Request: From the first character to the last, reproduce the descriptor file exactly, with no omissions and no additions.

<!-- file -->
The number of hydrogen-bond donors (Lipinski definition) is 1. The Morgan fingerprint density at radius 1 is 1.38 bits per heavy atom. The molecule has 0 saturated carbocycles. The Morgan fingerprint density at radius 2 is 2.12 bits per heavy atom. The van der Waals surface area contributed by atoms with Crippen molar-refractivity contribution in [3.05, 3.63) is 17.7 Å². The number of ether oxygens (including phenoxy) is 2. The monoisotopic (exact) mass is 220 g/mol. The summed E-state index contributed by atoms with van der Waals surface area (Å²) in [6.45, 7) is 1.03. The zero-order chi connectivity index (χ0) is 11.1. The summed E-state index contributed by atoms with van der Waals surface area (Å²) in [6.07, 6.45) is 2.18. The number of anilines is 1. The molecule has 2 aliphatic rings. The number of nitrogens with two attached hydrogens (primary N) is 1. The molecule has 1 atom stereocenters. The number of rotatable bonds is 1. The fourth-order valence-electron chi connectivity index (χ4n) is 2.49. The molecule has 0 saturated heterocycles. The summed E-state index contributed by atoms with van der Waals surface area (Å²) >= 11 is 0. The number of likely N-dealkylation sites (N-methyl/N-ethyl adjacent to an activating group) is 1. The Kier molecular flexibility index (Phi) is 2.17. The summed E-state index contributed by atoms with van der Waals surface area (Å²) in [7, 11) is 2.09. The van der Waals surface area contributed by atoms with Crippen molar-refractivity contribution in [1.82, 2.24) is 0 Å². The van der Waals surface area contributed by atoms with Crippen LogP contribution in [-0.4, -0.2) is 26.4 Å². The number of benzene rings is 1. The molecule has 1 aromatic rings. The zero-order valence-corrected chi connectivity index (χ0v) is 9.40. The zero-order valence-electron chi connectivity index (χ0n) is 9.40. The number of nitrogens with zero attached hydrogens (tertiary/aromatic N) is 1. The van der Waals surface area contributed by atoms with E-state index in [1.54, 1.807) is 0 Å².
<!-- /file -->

The number of hydrogen-bond donors (Lipinski definition) is 1. The Morgan fingerprint density at radius 1 is 1.38 bits per heavy atom. The molecule has 0 saturated carbocycles. The Morgan fingerprint density at radius 2 is 2.12 bits per heavy atom. The van der Waals surface area contributed by atoms with Crippen molar-refractivity contribution in [3.05, 3.63) is 17.7 Å². The number of ether oxygens (including phenoxy) is 2. The monoisotopic (exact) mass is 220 g/mol. The summed E-state index contributed by atoms with van der Waals surface area (Å²) in [6.45, 7) is 1.03. The zero-order chi connectivity index (χ0) is 11.1. The summed E-state index contributed by atoms with van der Waals surface area (Å²) in [6.07, 6.45) is 2.18. The number of anilines is 1. The molecule has 2 aliphatic rings. The number of nitrogens with two attached hydrogens (primary N) is 1. The molecule has 1 atom stereocenters. The number of rotatable bonds is 1. The fourth-order valence-electron chi connectivity index (χ4n) is 2.49. The molecule has 0 saturated heterocycles. The summed E-state index contributed by atoms with van der Waals surface area (Å²) >= 11 is 0. The number of likely N-dealkylation sites (N-methyl/N-ethyl adjacent to an activating group) is 1. The Kier molecular flexibility index (Phi) is 2.17. The summed E-state index contributed by atoms with van der Waals surface area (Å²) in [7, 11) is 2.09. The van der Waals surface area contributed by atoms with Crippen molar-refractivity contribution in [1.82, 2.24) is 0 Å². The van der Waals surface area contributed by atoms with Crippen LogP contribution in [-0.4, -0.2) is 26.4 Å². The number of benzene rings is 1. The molecule has 1 aromatic rings. The zero-order valence-corrected chi connectivity index (χ0v) is 9.40. The zero-order valence-electron chi connectivity index (χ0n) is 9.40. The number of nitrogens with zero attached hydrogens (tertiary/aromatic N) is 1. The van der Waals surface area contributed by atoms with E-state index in [1.54, 1.807) is 0 Å².